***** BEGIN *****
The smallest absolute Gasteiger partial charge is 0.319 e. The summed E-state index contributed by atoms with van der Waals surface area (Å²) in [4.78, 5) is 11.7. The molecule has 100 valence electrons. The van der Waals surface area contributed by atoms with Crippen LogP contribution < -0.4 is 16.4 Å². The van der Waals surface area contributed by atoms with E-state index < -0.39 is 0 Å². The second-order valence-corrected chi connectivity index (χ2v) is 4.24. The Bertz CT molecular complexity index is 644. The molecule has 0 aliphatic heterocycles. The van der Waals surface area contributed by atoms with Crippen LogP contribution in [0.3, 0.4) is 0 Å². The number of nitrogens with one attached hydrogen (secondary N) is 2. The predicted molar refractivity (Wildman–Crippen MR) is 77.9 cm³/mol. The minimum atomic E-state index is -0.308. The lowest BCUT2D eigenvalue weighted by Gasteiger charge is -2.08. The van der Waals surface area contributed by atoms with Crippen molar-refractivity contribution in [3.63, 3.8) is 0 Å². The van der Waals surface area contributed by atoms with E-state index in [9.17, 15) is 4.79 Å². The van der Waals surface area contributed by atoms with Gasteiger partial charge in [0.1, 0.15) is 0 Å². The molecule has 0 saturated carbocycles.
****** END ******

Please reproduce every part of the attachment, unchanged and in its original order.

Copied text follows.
The smallest absolute Gasteiger partial charge is 0.319 e. The summed E-state index contributed by atoms with van der Waals surface area (Å²) in [4.78, 5) is 11.7. The molecule has 100 valence electrons. The van der Waals surface area contributed by atoms with Crippen LogP contribution < -0.4 is 16.4 Å². The van der Waals surface area contributed by atoms with E-state index < -0.39 is 0 Å². The second-order valence-corrected chi connectivity index (χ2v) is 4.24. The Bertz CT molecular complexity index is 644. The molecule has 0 aliphatic heterocycles. The van der Waals surface area contributed by atoms with Crippen LogP contribution in [0.3, 0.4) is 0 Å². The number of nitrogens with one attached hydrogen (secondary N) is 2. The predicted molar refractivity (Wildman–Crippen MR) is 77.9 cm³/mol. The minimum atomic E-state index is -0.308. The lowest BCUT2D eigenvalue weighted by Gasteiger charge is -2.08. The van der Waals surface area contributed by atoms with Crippen molar-refractivity contribution in [3.63, 3.8) is 0 Å². The van der Waals surface area contributed by atoms with E-state index in [9.17, 15) is 4.79 Å². The van der Waals surface area contributed by atoms with Gasteiger partial charge in [0.1, 0.15) is 0 Å². The molecule has 0 saturated carbocycles.